Montero sees bright future for Contreras

Veteran catcher liked what he saw from top prospect in camp

Montero sees bright future for Contreras

MESA, Ariz. -- Miguel Montero first worked with Cubs top prospect Willson Contreras last summer during the veteran catcher's rehab stint at Double-A Tennessee. This spring, Montero saw nothing but positives from the 23-year-old catcher.

"He's very talented," Montero said of Contreras, ranked No. 2 on's list of the top 30 Cubs prospects. "I think he has what it takes to be a big leaguer. I think he could be in the big leagues right now."

Contreras, though, was sent to Minor League camp on Friday. There's more work to be done, Montero said.

"The tough part is handling a pitching staff at the big league level," Montero said. "The only way to learn is be in the big leagues. To me, he's the guy who, when he comes up to the big leagues, in order to learn, he has to catch, repetition, face the hitters a few times, and hopefully, when he comes to the big leagues, I'm here to help him out and teach him."

Contreras' pickoff of Utley

Montero, who is signed through 2017, could very well mentor Contreras, but right now, the young catcher is headed to Triple-A Iowa. He batted .333 at Tennessee last season, and .357 in nine Cactus League games. He's close.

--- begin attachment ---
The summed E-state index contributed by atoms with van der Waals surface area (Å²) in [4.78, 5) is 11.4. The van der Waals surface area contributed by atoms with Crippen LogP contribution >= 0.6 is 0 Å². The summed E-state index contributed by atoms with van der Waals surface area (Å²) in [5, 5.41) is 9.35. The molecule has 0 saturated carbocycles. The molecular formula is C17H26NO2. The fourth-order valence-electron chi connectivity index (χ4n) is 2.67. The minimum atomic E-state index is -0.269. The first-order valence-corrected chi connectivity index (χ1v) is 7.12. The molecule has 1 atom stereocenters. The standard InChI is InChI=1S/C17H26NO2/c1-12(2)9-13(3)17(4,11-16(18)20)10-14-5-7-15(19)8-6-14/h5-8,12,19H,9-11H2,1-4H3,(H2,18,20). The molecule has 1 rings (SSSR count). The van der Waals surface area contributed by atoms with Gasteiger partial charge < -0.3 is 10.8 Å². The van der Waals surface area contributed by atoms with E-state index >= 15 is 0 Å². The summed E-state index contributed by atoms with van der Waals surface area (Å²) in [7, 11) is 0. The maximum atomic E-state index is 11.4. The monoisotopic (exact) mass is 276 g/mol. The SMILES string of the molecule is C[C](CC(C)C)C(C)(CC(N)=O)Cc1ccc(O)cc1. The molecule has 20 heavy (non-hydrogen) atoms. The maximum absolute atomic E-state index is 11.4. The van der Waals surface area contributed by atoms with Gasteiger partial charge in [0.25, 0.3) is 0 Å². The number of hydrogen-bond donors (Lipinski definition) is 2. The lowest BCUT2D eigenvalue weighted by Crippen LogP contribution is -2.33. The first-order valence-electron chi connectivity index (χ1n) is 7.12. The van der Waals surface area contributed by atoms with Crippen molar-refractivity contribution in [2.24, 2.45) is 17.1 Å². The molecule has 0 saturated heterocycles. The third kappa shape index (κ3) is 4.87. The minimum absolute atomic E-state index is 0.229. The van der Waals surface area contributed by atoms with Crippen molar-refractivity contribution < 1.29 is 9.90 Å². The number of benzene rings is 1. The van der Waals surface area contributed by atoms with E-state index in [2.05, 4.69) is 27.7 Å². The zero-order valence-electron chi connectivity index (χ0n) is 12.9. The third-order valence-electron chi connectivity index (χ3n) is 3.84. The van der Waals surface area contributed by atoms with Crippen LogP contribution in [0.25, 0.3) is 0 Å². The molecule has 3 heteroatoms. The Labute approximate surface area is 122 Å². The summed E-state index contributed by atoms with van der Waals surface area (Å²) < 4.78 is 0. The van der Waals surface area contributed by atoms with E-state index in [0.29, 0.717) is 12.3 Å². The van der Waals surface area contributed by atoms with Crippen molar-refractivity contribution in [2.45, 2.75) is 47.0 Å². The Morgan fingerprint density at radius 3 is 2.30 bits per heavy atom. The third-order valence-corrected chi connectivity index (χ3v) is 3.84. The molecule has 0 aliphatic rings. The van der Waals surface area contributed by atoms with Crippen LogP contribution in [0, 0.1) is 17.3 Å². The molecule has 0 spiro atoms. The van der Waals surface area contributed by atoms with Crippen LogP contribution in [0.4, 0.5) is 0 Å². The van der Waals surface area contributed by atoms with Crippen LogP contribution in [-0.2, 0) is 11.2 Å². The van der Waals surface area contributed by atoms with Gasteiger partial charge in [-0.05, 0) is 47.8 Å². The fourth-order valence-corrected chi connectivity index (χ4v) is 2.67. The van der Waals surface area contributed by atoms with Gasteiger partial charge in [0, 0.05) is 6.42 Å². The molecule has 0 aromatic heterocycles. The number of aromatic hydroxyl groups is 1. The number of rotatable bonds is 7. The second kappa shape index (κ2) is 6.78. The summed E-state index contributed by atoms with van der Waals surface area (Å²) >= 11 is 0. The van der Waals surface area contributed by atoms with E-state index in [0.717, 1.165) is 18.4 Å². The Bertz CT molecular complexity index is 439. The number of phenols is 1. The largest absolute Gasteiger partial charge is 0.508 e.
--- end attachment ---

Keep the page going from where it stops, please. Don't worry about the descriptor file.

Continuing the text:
"It's hard to throw a young guy into a role like that with a good ballclub, good pitching staff and throw him in like that," Montero said. "It can hurt him, too, mentally. You need to ease him into an everyday role. There's no doubt in my mind he's an everyday guy. The big leagues are a little different."

Contreras looking to improve

Montero recalls wanting to play every day when he got to the big leagues, but then realized everything involved. He had to learn how to read a big league scouting report, find out his pitchers' strengths, weaknesses and personality quirks.

Both Contreras and third baseman Jeimer Candelario, who was optioned to Tennessee on Friday, made good progress this spring. Montero was there to help.

"They're such good kids -- they're so coachable," Montero said. "I'm proud of both. They opened a lot of eyes in the big league camp."

Carrie Muskat is a reporter for She writes a blog, Muskat Ramblings. You can follow her on Twitter @CarrieMuskat and listen to her podcast. This story was not subject to the approval of Major League Baseball or its clubs.